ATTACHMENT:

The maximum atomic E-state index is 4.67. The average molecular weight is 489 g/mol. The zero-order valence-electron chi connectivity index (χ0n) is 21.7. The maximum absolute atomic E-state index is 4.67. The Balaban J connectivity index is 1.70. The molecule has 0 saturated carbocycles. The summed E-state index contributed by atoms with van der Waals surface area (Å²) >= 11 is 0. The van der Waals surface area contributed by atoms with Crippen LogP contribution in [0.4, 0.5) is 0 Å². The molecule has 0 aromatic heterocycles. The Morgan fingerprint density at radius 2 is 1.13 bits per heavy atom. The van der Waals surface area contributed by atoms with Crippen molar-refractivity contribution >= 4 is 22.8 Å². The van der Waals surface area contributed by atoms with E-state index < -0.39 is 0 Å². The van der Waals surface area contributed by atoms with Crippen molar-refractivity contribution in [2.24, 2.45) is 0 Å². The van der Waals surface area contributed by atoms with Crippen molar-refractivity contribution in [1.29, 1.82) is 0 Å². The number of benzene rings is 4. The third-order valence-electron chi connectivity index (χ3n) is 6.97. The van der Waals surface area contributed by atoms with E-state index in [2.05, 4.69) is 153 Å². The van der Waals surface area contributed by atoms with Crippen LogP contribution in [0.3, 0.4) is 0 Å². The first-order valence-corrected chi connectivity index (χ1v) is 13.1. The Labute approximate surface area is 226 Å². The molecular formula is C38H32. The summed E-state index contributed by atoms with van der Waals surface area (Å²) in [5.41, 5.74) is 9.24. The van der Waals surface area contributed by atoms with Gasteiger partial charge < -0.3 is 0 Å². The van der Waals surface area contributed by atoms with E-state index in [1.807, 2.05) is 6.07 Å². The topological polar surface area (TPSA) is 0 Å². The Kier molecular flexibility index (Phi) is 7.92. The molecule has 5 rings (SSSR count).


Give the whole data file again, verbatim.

The maximum atomic E-state index is 4.67. The average molecular weight is 489 g/mol. The zero-order valence-electron chi connectivity index (χ0n) is 21.7. The maximum absolute atomic E-state index is 4.67. The Balaban J connectivity index is 1.70. The molecule has 0 saturated carbocycles. The summed E-state index contributed by atoms with van der Waals surface area (Å²) >= 11 is 0. The van der Waals surface area contributed by atoms with Crippen LogP contribution in [0.4, 0.5) is 0 Å². The molecule has 0 aromatic heterocycles. The Morgan fingerprint density at radius 2 is 1.13 bits per heavy atom. The van der Waals surface area contributed by atoms with Crippen molar-refractivity contribution >= 4 is 22.8 Å². The van der Waals surface area contributed by atoms with E-state index < -0.39 is 0 Å². The van der Waals surface area contributed by atoms with Crippen molar-refractivity contribution in [2.24, 2.45) is 0 Å². The van der Waals surface area contributed by atoms with Crippen molar-refractivity contribution in [1.29, 1.82) is 0 Å². The number of benzene rings is 4. The third-order valence-electron chi connectivity index (χ3n) is 6.97. The van der Waals surface area contributed by atoms with E-state index in [2.05, 4.69) is 153 Å². The van der Waals surface area contributed by atoms with Crippen LogP contribution in [0.3, 0.4) is 0 Å². The first-order valence-corrected chi connectivity index (χ1v) is 13.1. The Labute approximate surface area is 226 Å². The molecular formula is C38H32. The summed E-state index contributed by atoms with van der Waals surface area (Å²) in [5.41, 5.74) is 9.24. The van der Waals surface area contributed by atoms with Gasteiger partial charge < -0.3 is 0 Å². The van der Waals surface area contributed by atoms with E-state index in [1.807, 2.05) is 6.07 Å². The topological polar surface area (TPSA) is 0 Å². The Kier molecular flexibility index (Phi) is 7.92. The molecule has 5 rings (SSSR count).